Running a great bookstore is hard. Running one as a community answerable to 50,000 members around the world? Harder still. And so when Seminary Co-op Bookstores Director Jeff Deutsch outlined the workings of one of the world’s great bookselling operations, it seemed a message worth sharing. The sentiment therein will be familiar: it’s important to support the cultural institutions that you value. Seminary Co-op is one that we value deeply.
We, the owners of the Seminary Co-op and 57th Street Books, know better than anyone that ours are cultural institutions worthy of preservation and celebration. Our shared ownership is one of the elements which make the stores so special.
We are currently celebrating our 55th anniversary. In that time, the Co-op has grown from three members to well over 50,000 members; from one store to two, to three, and back to two; from $26k in annual sales, to nearly $10 million, and back down to $3 million. While much has changed over the last five and a half decades, the commitment to an exceptionally curated inventory, and to our remarkable community, has not.
In the last couple of years, I have had the privilege of meeting many of you and listening to your ideas, concerns, and expressions of reverence for these stores, and while there is much to celebrate and much to revere, the truth is that the Seminary Co-op bookstores continue to face very difficult financial times: we have a six-figure annual operating deficit and are working tirelessly to bridge that gap without compromising the character of the store.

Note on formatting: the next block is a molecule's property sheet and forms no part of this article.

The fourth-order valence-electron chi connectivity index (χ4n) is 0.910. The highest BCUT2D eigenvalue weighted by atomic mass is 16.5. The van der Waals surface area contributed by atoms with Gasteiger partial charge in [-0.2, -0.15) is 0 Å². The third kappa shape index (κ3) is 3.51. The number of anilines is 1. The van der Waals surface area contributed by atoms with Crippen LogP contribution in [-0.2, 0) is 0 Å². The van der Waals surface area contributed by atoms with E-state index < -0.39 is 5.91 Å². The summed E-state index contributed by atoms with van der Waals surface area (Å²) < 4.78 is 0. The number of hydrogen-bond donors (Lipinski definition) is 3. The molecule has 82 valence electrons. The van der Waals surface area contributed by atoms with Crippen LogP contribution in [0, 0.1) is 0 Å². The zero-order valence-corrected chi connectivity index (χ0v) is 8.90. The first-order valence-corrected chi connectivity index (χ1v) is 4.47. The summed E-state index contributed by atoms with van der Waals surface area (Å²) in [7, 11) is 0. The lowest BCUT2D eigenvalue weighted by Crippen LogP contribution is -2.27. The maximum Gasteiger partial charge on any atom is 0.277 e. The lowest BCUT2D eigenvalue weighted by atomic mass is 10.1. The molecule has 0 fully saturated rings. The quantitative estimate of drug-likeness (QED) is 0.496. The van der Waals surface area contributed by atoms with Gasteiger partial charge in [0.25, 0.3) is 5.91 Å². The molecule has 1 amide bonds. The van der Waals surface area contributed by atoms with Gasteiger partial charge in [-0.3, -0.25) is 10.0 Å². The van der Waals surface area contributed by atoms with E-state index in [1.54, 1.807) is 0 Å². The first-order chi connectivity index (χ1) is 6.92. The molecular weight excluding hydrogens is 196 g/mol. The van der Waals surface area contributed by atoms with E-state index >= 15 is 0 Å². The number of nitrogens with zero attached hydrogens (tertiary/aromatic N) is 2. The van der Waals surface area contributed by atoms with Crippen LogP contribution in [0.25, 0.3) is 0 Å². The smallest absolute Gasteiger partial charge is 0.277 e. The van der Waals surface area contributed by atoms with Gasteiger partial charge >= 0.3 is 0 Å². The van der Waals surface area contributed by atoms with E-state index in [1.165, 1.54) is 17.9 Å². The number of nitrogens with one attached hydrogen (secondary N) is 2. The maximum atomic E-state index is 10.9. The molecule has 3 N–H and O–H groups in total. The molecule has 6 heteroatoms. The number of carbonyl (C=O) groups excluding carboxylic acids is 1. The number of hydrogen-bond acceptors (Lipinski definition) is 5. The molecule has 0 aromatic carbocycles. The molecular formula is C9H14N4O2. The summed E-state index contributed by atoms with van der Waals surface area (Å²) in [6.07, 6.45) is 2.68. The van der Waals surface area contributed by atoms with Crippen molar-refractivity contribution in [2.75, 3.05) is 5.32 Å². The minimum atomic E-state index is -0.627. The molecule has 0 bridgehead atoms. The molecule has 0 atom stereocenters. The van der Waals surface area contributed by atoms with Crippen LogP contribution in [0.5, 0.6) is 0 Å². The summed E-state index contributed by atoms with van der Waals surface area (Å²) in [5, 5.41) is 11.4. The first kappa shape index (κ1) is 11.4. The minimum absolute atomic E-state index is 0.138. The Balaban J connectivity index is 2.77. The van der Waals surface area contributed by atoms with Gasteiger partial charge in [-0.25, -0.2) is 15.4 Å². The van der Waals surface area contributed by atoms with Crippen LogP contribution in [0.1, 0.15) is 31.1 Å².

Some, however, may wonder why we continue to struggle, given the support of our community. Plenty of bookstores today are surviving and even thriving against the odds, employing well-worn principles of commerce to ensure there is a profit on the bottom line. Let me tell you a little about what we do behind the scenes at the Co-op to build the stores you love, and why it is not so simple to apply these principles here.
Our goal is to provide a place where informed readers can still find books that surprise, challenge, delight and impress; where the most seasoned of readers can once again feel a sense of wonder in discovering a book; where our communities can come together over a shared recognition of the insight and fulfillment that knowledge, ideas, and literature provide.
As buyers and curators, we look at over 25,000 new books every year, carefully considering which to bring in. We stock approximately 100,000 titles, with publication dates ranging across centuries. On any given day we sell anywhere from 200 – 1,000 books. Of those, up to 75% are single copies of books. Some we sell just once a month, once a quarter, once a year, or once every other year. This means that, from a purely profit-driven perspective, we stock books we “shouldn’t”. But that’s not the way it feels to us or to our customers, who find that one copy on the shelf, the one they’ve been looking for for years, or had never known they needed, and that will nourish them for years to come.
Our stores are, collectively, one-of-a-kind. But candidly, others have not adopted our business model precisely because it privileges the love of learning over the bottom line. And so if we were just a business – and not a cultural institution – we wouldn’t be worth saving. We would have gone under five or ten years ago and only a few nostalgic readers would have noticed.